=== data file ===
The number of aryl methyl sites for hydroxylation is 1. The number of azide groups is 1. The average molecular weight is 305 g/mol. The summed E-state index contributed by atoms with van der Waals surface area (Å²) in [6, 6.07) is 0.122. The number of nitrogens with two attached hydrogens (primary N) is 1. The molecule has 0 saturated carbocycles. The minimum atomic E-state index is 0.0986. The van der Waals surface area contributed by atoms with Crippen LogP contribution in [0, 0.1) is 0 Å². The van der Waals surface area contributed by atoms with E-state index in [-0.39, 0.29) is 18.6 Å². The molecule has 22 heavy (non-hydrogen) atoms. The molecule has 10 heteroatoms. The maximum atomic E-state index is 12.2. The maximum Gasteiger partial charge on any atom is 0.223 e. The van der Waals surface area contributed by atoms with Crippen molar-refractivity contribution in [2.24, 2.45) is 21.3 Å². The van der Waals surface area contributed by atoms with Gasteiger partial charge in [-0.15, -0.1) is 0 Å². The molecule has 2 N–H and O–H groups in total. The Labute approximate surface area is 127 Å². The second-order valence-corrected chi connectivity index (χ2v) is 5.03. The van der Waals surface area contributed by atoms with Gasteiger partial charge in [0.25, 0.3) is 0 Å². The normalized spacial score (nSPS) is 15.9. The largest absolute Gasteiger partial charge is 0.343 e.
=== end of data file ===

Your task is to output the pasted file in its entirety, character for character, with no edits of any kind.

The number of aryl methyl sites for hydroxylation is 1. The number of azide groups is 1. The average molecular weight is 305 g/mol. The summed E-state index contributed by atoms with van der Waals surface area (Å²) in [6, 6.07) is 0.122. The number of nitrogens with two attached hydrogens (primary N) is 1. The molecule has 0 saturated carbocycles. The minimum atomic E-state index is 0.0986. The van der Waals surface area contributed by atoms with Crippen LogP contribution in [0, 0.1) is 0 Å². The van der Waals surface area contributed by atoms with E-state index in [-0.39, 0.29) is 18.6 Å². The molecule has 22 heavy (non-hydrogen) atoms. The molecule has 10 heteroatoms. The maximum atomic E-state index is 12.2. The maximum Gasteiger partial charge on any atom is 0.223 e. The van der Waals surface area contributed by atoms with Crippen molar-refractivity contribution in [2.24, 2.45) is 21.3 Å². The van der Waals surface area contributed by atoms with Gasteiger partial charge in [-0.15, -0.1) is 0 Å². The molecule has 2 N–H and O–H groups in total. The Labute approximate surface area is 127 Å². The second-order valence-corrected chi connectivity index (χ2v) is 5.03. The van der Waals surface area contributed by atoms with Gasteiger partial charge in [0.25, 0.3) is 0 Å². The normalized spacial score (nSPS) is 15.9. The largest absolute Gasteiger partial charge is 0.343 e.